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Mapping cherry fruitletsto assist thinningCARTOGRAPHER is attached to an ATV and driven up and down the orchard rows before and after thinning to provide a map of fruit density for every tree.
BY AUSTRALIAN TREE CROP
There’s a new piece of farm equipment operating on CherryHill orchards in located in Victoria’s Yarra Valley, Murray Valley, Goulburn Valley and Victorian High Country.Brimming with cameras, laser sensors and flashing lights, it doesn’t look like the other machinery, but in its third year of operation, it has earned its place alongside the conventional machines used each year for quality cherry production.
In 2019 the directors of CherryHill, Glenn and Stephen Riseborough were looking for a way to improve their cherry thinning process. They recognised that successful thinning is a key driver for quality fruit and profitability but were concerned by how difficult it can be to achieve consistent thinning every year.
They were already investing considerable effort in assessing the fruit load by eye, so they wanted to know if this could be done better and more efficiently by a camera mapping system.
Meanwhile, after nearly a decade of research and experimentation in robotics and sensing for orchard mapping, Sydney-based company Green Atlas had just been established to commercialise exactly this type of system, with their first product called Cartographer.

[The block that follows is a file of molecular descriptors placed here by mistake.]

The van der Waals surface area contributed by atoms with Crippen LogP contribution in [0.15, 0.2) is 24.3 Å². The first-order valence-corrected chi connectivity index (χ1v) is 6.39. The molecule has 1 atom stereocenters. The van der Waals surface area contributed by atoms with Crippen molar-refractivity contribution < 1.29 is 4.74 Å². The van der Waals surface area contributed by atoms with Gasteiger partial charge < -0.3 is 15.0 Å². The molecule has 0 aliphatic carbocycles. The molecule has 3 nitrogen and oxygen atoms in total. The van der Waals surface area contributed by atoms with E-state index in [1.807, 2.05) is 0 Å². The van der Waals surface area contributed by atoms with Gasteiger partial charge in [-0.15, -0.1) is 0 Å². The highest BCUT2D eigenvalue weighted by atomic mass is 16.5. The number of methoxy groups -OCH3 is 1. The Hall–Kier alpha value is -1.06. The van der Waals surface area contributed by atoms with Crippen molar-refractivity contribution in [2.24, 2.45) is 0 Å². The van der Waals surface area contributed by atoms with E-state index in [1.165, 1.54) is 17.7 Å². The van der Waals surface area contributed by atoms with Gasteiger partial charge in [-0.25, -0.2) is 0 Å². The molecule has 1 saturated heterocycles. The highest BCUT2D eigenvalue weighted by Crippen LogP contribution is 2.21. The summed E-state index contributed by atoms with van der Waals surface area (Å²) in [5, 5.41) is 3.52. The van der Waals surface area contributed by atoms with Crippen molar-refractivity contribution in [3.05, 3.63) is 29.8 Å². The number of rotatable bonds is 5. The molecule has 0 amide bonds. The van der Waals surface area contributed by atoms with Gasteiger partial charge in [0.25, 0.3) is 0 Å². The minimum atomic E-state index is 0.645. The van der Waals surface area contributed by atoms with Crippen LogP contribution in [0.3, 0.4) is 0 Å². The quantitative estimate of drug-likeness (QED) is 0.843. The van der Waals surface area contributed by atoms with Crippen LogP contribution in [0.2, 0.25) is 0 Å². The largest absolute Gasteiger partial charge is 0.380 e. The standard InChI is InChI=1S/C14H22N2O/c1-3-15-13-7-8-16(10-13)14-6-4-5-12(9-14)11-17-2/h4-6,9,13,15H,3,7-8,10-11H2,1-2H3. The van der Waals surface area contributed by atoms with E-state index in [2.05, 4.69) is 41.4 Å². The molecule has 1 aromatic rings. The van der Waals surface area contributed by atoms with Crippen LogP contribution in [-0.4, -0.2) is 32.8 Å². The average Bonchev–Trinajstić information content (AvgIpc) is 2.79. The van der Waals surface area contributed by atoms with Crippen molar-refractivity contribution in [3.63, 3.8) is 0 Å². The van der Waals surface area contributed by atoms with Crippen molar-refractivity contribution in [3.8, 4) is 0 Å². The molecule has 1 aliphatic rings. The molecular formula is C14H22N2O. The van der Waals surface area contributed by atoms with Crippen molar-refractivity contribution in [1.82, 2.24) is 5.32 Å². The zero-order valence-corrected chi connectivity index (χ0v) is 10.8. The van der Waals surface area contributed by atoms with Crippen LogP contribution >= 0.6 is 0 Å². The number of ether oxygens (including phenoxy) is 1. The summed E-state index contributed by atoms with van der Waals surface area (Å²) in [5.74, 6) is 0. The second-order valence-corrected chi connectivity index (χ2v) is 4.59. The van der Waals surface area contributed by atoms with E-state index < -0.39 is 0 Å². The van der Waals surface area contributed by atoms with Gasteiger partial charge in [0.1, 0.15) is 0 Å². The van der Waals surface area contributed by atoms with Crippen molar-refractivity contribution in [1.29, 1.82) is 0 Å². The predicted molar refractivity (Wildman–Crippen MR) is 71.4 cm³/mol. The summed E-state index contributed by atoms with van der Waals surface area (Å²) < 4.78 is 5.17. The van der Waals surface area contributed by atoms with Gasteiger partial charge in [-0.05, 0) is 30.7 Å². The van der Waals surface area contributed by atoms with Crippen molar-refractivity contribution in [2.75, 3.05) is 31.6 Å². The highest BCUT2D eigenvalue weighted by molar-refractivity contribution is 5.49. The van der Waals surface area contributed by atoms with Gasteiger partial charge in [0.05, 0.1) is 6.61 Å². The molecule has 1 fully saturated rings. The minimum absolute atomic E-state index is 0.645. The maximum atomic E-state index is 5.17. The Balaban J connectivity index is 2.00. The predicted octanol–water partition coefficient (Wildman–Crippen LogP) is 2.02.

They had a successful start in 2018, mapping apple flowers, fruitlets and fruit, when the Riseboroughs approached to ask about cherries.
“To be honest, we weren’t completely sure back then if we could detect cherry fruitlets at less than 10mm in size,” says James Underwood, co-founder of Green Atlas.
“We were honest about that, but they said they really needed this technology and were keen to give it a go.”
“We had to change to higher resolution cameras, but then it worked really well.” Cartographer has been in commercial use in cherries ever since, with customers in Australia, North and South America.
At CherryHill Orchards, Cartographer is used every year throughout the fruit thinning season.
It’s attached to their own ATV and operated by farm staff — driven up and down the orchard rows before and after thinning, to provide a map of fruit density for every tree. “It’s very easy to use,” said Navarra Robanakadavu, farm manager for CherryHill, based at Cobram.
“It’s really amazing. I can see where the heaviest areas are that need thinning, and after thinning I can confirm the job has been done well,” he said.
“It’s great technology, really impressive,” said Stephen Riseborough.The Riseborough’s innovative attitude and willingness to try something new has paid off. “It’s great technology, really impressive!” said Stephen Riseborough. CherryHill is about to commence their fourth season with Green Atlas Cartographer.
Mr Underwood said that since their start in 2018, Green Atlas Cartographer is now in commercial use in five continents, working with the majority of different tree fruit and nut crops industries.
The business has expanded from mapping apple and cherry fruitlets for thinning, and now supports diverse farm operations from flower thinning in apples, to mistletoe (weed) removal in macadamias, and orchard sanitation (mummy nut removal) in almonds, as well as mapping canopy geometry and yield prediction for most crops. ●